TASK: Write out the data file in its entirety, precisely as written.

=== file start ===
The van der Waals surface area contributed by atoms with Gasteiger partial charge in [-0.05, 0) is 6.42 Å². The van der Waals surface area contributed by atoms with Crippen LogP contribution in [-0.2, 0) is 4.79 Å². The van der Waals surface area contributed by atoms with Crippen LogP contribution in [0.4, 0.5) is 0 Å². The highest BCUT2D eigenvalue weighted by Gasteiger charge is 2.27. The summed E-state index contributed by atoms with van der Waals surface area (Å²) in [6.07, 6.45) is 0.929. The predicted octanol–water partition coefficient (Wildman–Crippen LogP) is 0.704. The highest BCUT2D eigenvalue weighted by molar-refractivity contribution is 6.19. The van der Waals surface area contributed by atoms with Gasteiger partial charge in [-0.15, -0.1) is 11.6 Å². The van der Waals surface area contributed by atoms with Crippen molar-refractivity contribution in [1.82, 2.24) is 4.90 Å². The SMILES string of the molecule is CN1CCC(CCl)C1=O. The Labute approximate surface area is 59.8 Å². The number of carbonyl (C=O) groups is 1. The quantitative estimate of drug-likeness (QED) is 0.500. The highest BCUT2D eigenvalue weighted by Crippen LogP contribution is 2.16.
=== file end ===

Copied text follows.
The van der Waals surface area contributed by atoms with Gasteiger partial charge in [-0.05, 0) is 6.42 Å². The van der Waals surface area contributed by atoms with Crippen LogP contribution in [-0.2, 0) is 4.79 Å². The van der Waals surface area contributed by atoms with Crippen LogP contribution in [0.4, 0.5) is 0 Å². The highest BCUT2D eigenvalue weighted by Gasteiger charge is 2.27. The summed E-state index contributed by atoms with van der Waals surface area (Å²) in [6.07, 6.45) is 0.929. The predicted octanol–water partition coefficient (Wildman–Crippen LogP) is 0.704. The highest BCUT2D eigenvalue weighted by molar-refractivity contribution is 6.19. The van der Waals surface area contributed by atoms with Gasteiger partial charge in [-0.15, -0.1) is 11.6 Å². The van der Waals surface area contributed by atoms with Crippen molar-refractivity contribution in [1.82, 2.24) is 4.90 Å². The SMILES string of the molecule is CN1CCC(CCl)C1=O. The Labute approximate surface area is 59.8 Å². The number of carbonyl (C=O) groups is 1. The quantitative estimate of drug-likeness (QED) is 0.500. The highest BCUT2D eigenvalue weighted by Crippen LogP contribution is 2.16.